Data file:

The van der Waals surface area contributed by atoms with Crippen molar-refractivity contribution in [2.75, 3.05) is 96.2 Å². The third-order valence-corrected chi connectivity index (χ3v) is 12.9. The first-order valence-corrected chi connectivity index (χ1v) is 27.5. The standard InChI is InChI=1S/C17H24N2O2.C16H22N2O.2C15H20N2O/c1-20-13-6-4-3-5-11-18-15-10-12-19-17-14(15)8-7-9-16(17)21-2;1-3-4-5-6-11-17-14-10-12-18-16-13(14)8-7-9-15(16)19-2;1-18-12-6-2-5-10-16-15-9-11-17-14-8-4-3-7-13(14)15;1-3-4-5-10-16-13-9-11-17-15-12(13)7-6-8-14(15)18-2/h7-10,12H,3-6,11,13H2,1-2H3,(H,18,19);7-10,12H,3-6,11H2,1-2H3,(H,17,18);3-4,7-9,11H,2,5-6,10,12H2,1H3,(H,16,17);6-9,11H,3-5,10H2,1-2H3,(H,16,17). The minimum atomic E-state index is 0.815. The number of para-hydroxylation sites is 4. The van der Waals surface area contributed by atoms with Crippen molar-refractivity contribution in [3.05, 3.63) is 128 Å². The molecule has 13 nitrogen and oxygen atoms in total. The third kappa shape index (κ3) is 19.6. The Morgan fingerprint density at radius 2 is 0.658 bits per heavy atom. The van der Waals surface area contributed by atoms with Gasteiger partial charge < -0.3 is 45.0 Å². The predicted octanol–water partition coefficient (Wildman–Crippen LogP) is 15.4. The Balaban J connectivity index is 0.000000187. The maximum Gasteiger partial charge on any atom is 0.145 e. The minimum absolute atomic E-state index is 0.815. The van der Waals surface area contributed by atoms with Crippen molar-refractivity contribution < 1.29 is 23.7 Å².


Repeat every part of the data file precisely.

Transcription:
The van der Waals surface area contributed by atoms with Crippen molar-refractivity contribution in [2.75, 3.05) is 96.2 Å². The third-order valence-corrected chi connectivity index (χ3v) is 12.9. The first-order valence-corrected chi connectivity index (χ1v) is 27.5. The standard InChI is InChI=1S/C17H24N2O2.C16H22N2O.2C15H20N2O/c1-20-13-6-4-3-5-11-18-15-10-12-19-17-14(15)8-7-9-16(17)21-2;1-3-4-5-6-11-17-14-10-12-18-16-13(14)8-7-9-15(16)19-2;1-18-12-6-2-5-10-16-15-9-11-17-14-8-4-3-7-13(14)15;1-3-4-5-10-16-13-9-11-17-15-12(13)7-6-8-14(15)18-2/h7-10,12H,3-6,11,13H2,1-2H3,(H,18,19);7-10,12H,3-6,11H2,1-2H3,(H,17,18);3-4,7-9,11H,2,5-6,10,12H2,1H3,(H,16,17);6-9,11H,3-5,10H2,1-2H3,(H,16,17). The minimum atomic E-state index is 0.815. The number of para-hydroxylation sites is 4. The van der Waals surface area contributed by atoms with Crippen molar-refractivity contribution in [3.05, 3.63) is 128 Å². The molecule has 13 nitrogen and oxygen atoms in total. The third kappa shape index (κ3) is 19.6. The Morgan fingerprint density at radius 2 is 0.658 bits per heavy atom. The van der Waals surface area contributed by atoms with Gasteiger partial charge < -0.3 is 45.0 Å². The predicted octanol–water partition coefficient (Wildman–Crippen LogP) is 15.4. The Balaban J connectivity index is 0.000000187. The maximum Gasteiger partial charge on any atom is 0.145 e. The minimum absolute atomic E-state index is 0.815. The van der Waals surface area contributed by atoms with Crippen molar-refractivity contribution < 1.29 is 23.7 Å².